By Karen Rosenthal, DVM, MS
I have a 4-year-old jill ferret who has muscle loss and weakness in her back legs. She is being treated for an infection with antibiotics, but this does not appear to be helping with her mobility. She has sensation in her feet and has extremely limited movement but is constantly wobbling over. When lifted by the scruff she is holding her legs up to her abdomen. She has no loss of appetite and drinks regularly. She is bright and alert. The vet says there is no evidence of trauma to her back or legs, and although we have researched we cannot find anything to match her symptoms. Two years ago her brother was put to sleep after suffering similar symptoms. He had no movement whatsoever in his back end, and after two weeks of antibiotics and water therapy to try encourage him to use his legs, he appeared to lose the will to live. We live in the UK and are on a low income, but I hope you may have information that could point our vet in the right direction. Unfortunately we do not have a ferret-friendly vet anywhere near us because ours ceased practicing a few months ago. Do you have any idea what this may be? She has a mother, two sisters and a half sister in our group. We are hoping this is not something genetic or contagious, because we have a total of nine ferrets.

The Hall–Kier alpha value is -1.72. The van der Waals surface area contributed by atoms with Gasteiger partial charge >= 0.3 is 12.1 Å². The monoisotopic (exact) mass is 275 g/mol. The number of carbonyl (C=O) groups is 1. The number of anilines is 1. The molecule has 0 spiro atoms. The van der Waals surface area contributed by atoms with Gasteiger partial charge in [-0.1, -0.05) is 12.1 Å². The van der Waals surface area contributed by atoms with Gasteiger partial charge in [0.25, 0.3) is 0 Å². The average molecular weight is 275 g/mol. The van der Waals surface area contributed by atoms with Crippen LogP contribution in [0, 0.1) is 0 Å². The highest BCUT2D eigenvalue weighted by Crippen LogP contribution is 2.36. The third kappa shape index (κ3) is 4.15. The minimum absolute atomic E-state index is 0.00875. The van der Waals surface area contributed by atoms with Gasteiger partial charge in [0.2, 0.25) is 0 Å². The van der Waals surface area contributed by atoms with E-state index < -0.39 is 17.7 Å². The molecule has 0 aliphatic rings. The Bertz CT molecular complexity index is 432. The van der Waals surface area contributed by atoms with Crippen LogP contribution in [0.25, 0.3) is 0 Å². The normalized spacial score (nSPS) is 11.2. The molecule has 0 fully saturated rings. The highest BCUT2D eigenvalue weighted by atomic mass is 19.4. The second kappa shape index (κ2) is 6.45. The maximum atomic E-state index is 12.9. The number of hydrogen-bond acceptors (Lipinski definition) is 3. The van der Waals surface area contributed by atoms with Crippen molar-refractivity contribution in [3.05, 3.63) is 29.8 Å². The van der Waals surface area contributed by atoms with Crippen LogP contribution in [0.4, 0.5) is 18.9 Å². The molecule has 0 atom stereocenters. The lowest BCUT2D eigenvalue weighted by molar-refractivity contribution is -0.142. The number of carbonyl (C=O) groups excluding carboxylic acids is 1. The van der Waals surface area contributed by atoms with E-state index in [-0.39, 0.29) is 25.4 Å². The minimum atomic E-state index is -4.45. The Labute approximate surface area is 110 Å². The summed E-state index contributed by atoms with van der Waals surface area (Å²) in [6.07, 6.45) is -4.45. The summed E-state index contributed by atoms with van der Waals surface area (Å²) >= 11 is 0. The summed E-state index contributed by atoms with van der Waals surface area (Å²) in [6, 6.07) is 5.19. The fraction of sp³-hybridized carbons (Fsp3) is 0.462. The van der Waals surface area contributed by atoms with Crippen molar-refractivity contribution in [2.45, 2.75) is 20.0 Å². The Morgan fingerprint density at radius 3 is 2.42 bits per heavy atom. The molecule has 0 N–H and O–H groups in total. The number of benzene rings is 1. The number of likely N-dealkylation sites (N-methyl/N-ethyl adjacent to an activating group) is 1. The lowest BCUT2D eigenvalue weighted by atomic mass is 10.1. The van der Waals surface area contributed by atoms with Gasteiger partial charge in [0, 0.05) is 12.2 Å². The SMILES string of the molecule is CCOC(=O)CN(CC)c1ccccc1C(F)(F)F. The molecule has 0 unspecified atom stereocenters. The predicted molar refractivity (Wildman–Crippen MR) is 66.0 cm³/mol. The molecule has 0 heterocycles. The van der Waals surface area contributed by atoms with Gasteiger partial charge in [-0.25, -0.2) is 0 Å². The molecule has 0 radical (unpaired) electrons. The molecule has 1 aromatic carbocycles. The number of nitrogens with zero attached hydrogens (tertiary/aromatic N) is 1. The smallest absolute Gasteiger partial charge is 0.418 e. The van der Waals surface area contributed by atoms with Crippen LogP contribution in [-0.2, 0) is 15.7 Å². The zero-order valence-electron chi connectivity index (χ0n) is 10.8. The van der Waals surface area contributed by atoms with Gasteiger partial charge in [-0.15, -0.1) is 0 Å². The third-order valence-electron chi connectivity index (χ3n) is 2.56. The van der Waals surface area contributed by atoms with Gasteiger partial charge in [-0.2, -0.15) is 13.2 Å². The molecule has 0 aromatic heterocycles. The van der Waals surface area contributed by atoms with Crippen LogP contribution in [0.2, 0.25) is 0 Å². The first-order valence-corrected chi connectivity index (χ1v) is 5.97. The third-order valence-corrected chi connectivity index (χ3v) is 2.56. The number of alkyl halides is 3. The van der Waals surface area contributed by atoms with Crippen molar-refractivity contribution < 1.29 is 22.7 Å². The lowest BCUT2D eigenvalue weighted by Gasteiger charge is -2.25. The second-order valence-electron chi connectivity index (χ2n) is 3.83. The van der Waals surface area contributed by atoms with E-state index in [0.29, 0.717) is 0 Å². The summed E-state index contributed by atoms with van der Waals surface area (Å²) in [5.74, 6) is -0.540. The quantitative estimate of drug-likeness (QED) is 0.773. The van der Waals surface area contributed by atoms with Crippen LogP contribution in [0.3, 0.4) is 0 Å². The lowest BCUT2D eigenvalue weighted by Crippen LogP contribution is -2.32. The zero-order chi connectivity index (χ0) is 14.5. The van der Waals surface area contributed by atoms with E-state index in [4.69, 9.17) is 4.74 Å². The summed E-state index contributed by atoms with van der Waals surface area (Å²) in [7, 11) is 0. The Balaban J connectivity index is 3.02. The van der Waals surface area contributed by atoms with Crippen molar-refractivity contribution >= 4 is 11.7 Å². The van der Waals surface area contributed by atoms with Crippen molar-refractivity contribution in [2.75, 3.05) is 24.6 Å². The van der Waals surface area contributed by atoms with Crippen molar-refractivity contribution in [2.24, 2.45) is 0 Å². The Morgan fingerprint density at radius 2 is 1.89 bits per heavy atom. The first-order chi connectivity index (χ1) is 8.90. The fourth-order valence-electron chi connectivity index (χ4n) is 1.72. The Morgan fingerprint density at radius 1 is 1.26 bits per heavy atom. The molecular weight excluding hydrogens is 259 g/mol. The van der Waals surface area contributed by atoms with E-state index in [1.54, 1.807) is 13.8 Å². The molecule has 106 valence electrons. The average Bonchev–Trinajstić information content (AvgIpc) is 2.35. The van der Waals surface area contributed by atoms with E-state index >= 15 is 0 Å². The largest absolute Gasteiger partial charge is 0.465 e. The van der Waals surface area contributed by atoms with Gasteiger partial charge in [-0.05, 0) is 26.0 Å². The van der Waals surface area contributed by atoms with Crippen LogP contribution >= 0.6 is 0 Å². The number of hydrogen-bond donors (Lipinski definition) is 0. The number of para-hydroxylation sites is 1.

I am sorry to hear about your ferret. Rear leg weakness is a very, very common sign in ferrets and is called a “non-specific sign of illness” in a ferret. Why is it called that? Because rear leg weakness does not point to a specific cause of the problem. For example, if a ferret’s skin has taken on a yellow hue, we know that can only happen due to live disease so that makes it a specific sign of liver disease.
Whenever ferrets become weak, feel sick or become anorexic, the first signs owners may see are a ferret who does not want to use his rear legs. In the United States, the first disease we consider in a ferret over the age of 3 that has weakness in the rear legs is insulinoma disease, as those ferrets have such a low blood sugar that they are too weak to move properly. But ferrets with neurologic disease, liver disease, kidney disease, gastrointestinal disease, just to name a few systems, can all look like you describe your ferret.
The best way to start your pathway to the correct diagnosis is to have a veterinarian do some basic tests like a complete blood count, blood sugar concentration, urine analysis, and sometimes whole body radiographs (X-rays).
If you do not have a veterinarian in your area who is familiar with ferrets, my suggestion would be to find a veterinarian you are comfortable with and then ask that veterinarian if he or she would be willing to consult with a veterinarian who has an expertise in ferrets. Twenty years ago, that would have been very difficult. But today, there are many avenues veterinarians use to consult with colleagues on cases, so it should not be difficult to find someone to help your veterinarian.